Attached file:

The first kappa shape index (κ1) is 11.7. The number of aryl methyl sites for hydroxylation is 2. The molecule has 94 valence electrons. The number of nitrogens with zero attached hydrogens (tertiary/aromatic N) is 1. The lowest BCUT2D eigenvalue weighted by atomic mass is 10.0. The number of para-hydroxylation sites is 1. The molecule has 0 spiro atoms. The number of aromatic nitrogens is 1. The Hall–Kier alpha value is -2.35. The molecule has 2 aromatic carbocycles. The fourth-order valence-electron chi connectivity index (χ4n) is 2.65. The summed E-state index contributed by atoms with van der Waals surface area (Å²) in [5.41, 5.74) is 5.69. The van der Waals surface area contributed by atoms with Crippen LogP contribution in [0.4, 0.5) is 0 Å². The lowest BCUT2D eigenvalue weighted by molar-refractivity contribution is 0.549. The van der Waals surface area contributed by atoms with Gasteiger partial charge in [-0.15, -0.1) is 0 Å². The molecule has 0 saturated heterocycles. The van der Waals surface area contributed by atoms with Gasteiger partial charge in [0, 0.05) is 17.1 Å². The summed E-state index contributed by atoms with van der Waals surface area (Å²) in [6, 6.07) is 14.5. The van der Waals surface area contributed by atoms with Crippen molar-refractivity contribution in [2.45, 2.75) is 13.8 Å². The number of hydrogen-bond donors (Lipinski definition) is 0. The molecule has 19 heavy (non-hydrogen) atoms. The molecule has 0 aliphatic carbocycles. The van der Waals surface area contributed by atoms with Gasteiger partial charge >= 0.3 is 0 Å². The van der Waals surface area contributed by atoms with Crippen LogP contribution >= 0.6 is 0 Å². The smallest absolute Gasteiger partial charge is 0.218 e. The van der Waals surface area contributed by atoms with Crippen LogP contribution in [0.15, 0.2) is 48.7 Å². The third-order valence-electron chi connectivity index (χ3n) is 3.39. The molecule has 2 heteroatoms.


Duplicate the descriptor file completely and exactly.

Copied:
The first kappa shape index (κ1) is 11.7. The number of aryl methyl sites for hydroxylation is 2. The molecule has 94 valence electrons. The number of nitrogens with zero attached hydrogens (tertiary/aromatic N) is 1. The lowest BCUT2D eigenvalue weighted by atomic mass is 10.0. The number of para-hydroxylation sites is 1. The molecule has 0 spiro atoms. The number of aromatic nitrogens is 1. The Hall–Kier alpha value is -2.35. The molecule has 2 aromatic carbocycles. The fourth-order valence-electron chi connectivity index (χ4n) is 2.65. The summed E-state index contributed by atoms with van der Waals surface area (Å²) in [5.41, 5.74) is 5.69. The van der Waals surface area contributed by atoms with Crippen LogP contribution in [0.4, 0.5) is 0 Å². The lowest BCUT2D eigenvalue weighted by molar-refractivity contribution is 0.549. The van der Waals surface area contributed by atoms with Gasteiger partial charge in [-0.15, -0.1) is 0 Å². The molecule has 0 saturated heterocycles. The van der Waals surface area contributed by atoms with Gasteiger partial charge in [0, 0.05) is 17.1 Å². The summed E-state index contributed by atoms with van der Waals surface area (Å²) in [6, 6.07) is 14.5. The van der Waals surface area contributed by atoms with Crippen molar-refractivity contribution in [2.45, 2.75) is 13.8 Å². The number of hydrogen-bond donors (Lipinski definition) is 0. The molecule has 19 heavy (non-hydrogen) atoms. The molecule has 0 aliphatic carbocycles. The van der Waals surface area contributed by atoms with Gasteiger partial charge >= 0.3 is 0 Å². The van der Waals surface area contributed by atoms with Crippen LogP contribution >= 0.6 is 0 Å². The smallest absolute Gasteiger partial charge is 0.218 e. The van der Waals surface area contributed by atoms with Crippen LogP contribution in [0.15, 0.2) is 48.7 Å². The third-order valence-electron chi connectivity index (χ3n) is 3.39. The molecule has 2 heteroatoms.